Today I want to talk about a product backlog. This is a concept I’ve adopted from Agile methodology. It is used in the SCRUM framework by the most innovative companies of our times. An idea of backlog is, perhaps, the most undervalued concept in personal productivity.
I will tell you what a backlog is, how it is being used by tech companies and how I use it in my personal life.
Product Backlog - Technical Definition
Let’s start with the technical definition of a product backlog. It will sound very technical, but don’t worry, I will simplify it later.
The agile product backlog in Scrum is a prioritized features list, containing short descriptions of all functionality desired in the product. Typically, a Scrum team and its product owner begin by writing down everything they can think of for agile backlog prioritization. This product backlog is almost always more than enough for a first sprint. The Scrum product backlog is then allowed to grow and change as more is learned about the product and its customers.
A backlog is a list of tasks required to support a larger strategic plan.
Product Backlog in Simple Terms
Basically, every product development team has a project they are working on. Let’s say it is a new iPhone app. They start with these post-it stickers where they put everything that is needed to build a successful iPhone app. They will put all the features that the app should be able to perform. One feature per sticker. In simple terms, a product backlog is this huge to-do list that eventually gets prioritized by the product owner.
The backlog is always longer than the number of tasks a team can do in a sprint. A sprint is usually somewhere between 2 and 9 weeks for the companies.
How does the product backlog work in SCRUM teams?
Whenever anyone on the team says “We should add this feature to the App!”, the idea gets recorded on a sticky note. It is put in the backlog column. Whenever, let’s say a CFO stops by and says that he needs a new report built, the task gets recorded and put in the backlog column. No one on the team stops doing whatever they were doing just because the CFO stopped by.
Then before each sprint, a product owner goes through all the sticky notes, all the tasks and prioritizes them. She will get rid of some tasks that are no longer relevant based on the information they acquired during the previous sprint. Based on the experiments they ran. Based on conversation with real customers and their feedback on the product. This process is called backlog refinement.
Then the product owner sits down with the whole team. They select the tasks they will focus on for the next sprint. During the sprint they focus exclusively on completing preselected tasks.
How is it different from the approach seen in most organizations?
You can see that this approach is very different from what you see in most offices. What we often see is a reactive approach.
You get an email, you stop everything you are doing and you start responding to that email.
Someone walks by your desk and asks a question. You stop everything you are doing and focus on solving their issue.
One of your team members says that it would be helpful to add a new feature to the App. You stop whatever you were doing and you switch to developing this new and exciting feature.
See the difference? SCRUM framework for product development is very intentional compared to the reactive approach that is so common these days in the knowledge work sector.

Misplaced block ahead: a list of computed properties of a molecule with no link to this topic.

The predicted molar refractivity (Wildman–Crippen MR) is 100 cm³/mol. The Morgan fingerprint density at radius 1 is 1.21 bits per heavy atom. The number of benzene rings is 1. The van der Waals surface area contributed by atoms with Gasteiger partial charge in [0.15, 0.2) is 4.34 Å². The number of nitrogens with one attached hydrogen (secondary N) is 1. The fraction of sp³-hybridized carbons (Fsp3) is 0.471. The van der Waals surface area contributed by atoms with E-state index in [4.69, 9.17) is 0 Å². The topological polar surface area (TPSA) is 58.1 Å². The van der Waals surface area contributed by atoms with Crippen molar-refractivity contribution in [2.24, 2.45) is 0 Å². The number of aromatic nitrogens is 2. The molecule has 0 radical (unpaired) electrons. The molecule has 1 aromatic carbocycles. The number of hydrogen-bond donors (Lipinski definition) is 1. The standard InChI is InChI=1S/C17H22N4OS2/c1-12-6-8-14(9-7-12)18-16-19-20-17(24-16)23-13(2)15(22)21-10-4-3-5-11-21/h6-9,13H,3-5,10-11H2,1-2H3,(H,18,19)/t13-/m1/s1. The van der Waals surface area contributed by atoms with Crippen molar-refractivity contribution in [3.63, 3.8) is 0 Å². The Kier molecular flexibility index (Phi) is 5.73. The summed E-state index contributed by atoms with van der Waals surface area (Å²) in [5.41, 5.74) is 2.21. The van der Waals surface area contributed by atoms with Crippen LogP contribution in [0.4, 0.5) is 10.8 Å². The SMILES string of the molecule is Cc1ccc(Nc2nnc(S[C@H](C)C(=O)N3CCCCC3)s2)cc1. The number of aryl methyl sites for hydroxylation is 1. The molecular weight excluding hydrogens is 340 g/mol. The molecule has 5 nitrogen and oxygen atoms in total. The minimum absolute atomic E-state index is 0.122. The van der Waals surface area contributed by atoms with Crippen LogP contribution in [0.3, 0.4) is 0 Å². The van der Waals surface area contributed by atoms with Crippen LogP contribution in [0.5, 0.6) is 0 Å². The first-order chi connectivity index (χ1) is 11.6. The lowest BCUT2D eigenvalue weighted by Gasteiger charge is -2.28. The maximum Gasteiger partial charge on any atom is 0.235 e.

Using the idea of product backlog for personal productivity
We can look at our goals or areas of our lives as separate projects. You pick one goal and brainstorm all the tasks you think you should do in order to achieve your goal. You write them down. Then you prioritize these tasks.
Once a month you select the most important tasks and focus exclusively on completing these selected tasks. Nothing else. You only select the number of tasks you think you can do in three weeks. Under the Monthly method, you select 3 goals for each of the 3 areas of your life and you focus on these goals for the next 3 weeks. It’s easy to remember 3-3-3.
3 goals in 3 areas of your life in 3 weeks.
This is the foundation. This is where you start your first sprint. You commit to the selected goals. You learn to ignore other distractions.
Where the true magic happens
The true magic of backlog happens after. After you decide what goals you want to focus on during the next sprint.
You create a note on your phone that is called Ideas or Backlog. And you record all the ideas, cool projects, tasks, purchases, books to read, everything that you think are so crucial and so urgent in achieving your goals.
You record all of these ideas in a dedicated note on your phone.
I recommend using your phone notes because it is always with you. And it is easy to access and write things down. The friction is very low. You can pin the note, so it is always on the top of your lists of notes.
How it works in practice
One day you are walking to get some coffee and an idea pops up in your mind. You decide that it would be so cool to paint every day as a way to relax and unwind. Plus, you always wanted to have some creative outlet.
But you don’t have supplies. You need to order them or go to the store. Then you probably need to watch some YouTube videos on how to paint.
No worries. Record this idea in your backlog note on your phone. You can put something short such as “paint every night” or “learn how to paint as a new hobby”. You will remember what you meant by it.
It will literally take you five second to pull out your phone and write down that sentence.